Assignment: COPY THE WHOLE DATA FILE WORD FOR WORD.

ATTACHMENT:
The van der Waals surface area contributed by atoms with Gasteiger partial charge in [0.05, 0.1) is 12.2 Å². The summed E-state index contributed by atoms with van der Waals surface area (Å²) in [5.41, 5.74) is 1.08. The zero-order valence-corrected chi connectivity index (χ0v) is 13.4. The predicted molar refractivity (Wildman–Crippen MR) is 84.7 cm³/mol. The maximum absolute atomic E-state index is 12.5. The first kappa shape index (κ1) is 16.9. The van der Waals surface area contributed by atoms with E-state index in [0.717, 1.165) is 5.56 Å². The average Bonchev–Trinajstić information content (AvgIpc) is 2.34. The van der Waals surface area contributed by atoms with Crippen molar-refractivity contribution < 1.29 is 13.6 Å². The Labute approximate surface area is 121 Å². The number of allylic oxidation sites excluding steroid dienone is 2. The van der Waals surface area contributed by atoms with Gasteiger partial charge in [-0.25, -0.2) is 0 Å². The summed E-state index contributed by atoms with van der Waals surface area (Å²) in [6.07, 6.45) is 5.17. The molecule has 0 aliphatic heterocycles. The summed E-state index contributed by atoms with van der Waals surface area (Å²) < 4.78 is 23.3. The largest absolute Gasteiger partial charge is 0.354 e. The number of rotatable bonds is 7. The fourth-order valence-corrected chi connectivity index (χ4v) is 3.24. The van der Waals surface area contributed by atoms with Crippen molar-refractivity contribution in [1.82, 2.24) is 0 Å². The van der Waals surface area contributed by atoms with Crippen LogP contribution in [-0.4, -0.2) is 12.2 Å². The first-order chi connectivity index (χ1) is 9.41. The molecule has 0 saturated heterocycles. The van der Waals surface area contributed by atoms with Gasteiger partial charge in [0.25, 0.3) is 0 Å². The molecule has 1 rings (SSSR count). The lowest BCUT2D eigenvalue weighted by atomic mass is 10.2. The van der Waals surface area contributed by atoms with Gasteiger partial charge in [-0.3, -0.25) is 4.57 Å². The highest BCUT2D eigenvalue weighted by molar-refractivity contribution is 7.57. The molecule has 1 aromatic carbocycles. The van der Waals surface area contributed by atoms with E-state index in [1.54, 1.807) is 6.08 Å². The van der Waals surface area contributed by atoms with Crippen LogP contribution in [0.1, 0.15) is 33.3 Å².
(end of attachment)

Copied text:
The van der Waals surface area contributed by atoms with Gasteiger partial charge in [0.05, 0.1) is 12.2 Å². The summed E-state index contributed by atoms with van der Waals surface area (Å²) in [5.41, 5.74) is 1.08. The zero-order valence-corrected chi connectivity index (χ0v) is 13.4. The predicted molar refractivity (Wildman–Crippen MR) is 84.7 cm³/mol. The maximum absolute atomic E-state index is 12.5. The first kappa shape index (κ1) is 16.9. The van der Waals surface area contributed by atoms with E-state index in [0.717, 1.165) is 5.56 Å². The average Bonchev–Trinajstić information content (AvgIpc) is 2.34. The van der Waals surface area contributed by atoms with Crippen molar-refractivity contribution < 1.29 is 13.6 Å². The Labute approximate surface area is 121 Å². The number of allylic oxidation sites excluding steroid dienone is 2. The van der Waals surface area contributed by atoms with Gasteiger partial charge in [-0.25, -0.2) is 0 Å². The summed E-state index contributed by atoms with van der Waals surface area (Å²) in [6.07, 6.45) is 5.17. The molecule has 0 aliphatic heterocycles. The summed E-state index contributed by atoms with van der Waals surface area (Å²) < 4.78 is 23.3. The largest absolute Gasteiger partial charge is 0.354 e. The number of rotatable bonds is 7. The fourth-order valence-corrected chi connectivity index (χ4v) is 3.24. The van der Waals surface area contributed by atoms with Crippen molar-refractivity contribution in [1.82, 2.24) is 0 Å². The van der Waals surface area contributed by atoms with Crippen LogP contribution in [-0.4, -0.2) is 12.2 Å². The first-order chi connectivity index (χ1) is 9.41. The molecule has 0 saturated heterocycles. The van der Waals surface area contributed by atoms with Gasteiger partial charge in [0.25, 0.3) is 0 Å². The molecule has 1 rings (SSSR count). The lowest BCUT2D eigenvalue weighted by atomic mass is 10.2. The van der Waals surface area contributed by atoms with Gasteiger partial charge in [-0.3, -0.25) is 4.57 Å². The highest BCUT2D eigenvalue weighted by molar-refractivity contribution is 7.57. The molecule has 1 aromatic carbocycles. The van der Waals surface area contributed by atoms with E-state index in [1.54, 1.807) is 6.08 Å². The van der Waals surface area contributed by atoms with Crippen LogP contribution in [0.1, 0.15) is 33.3 Å².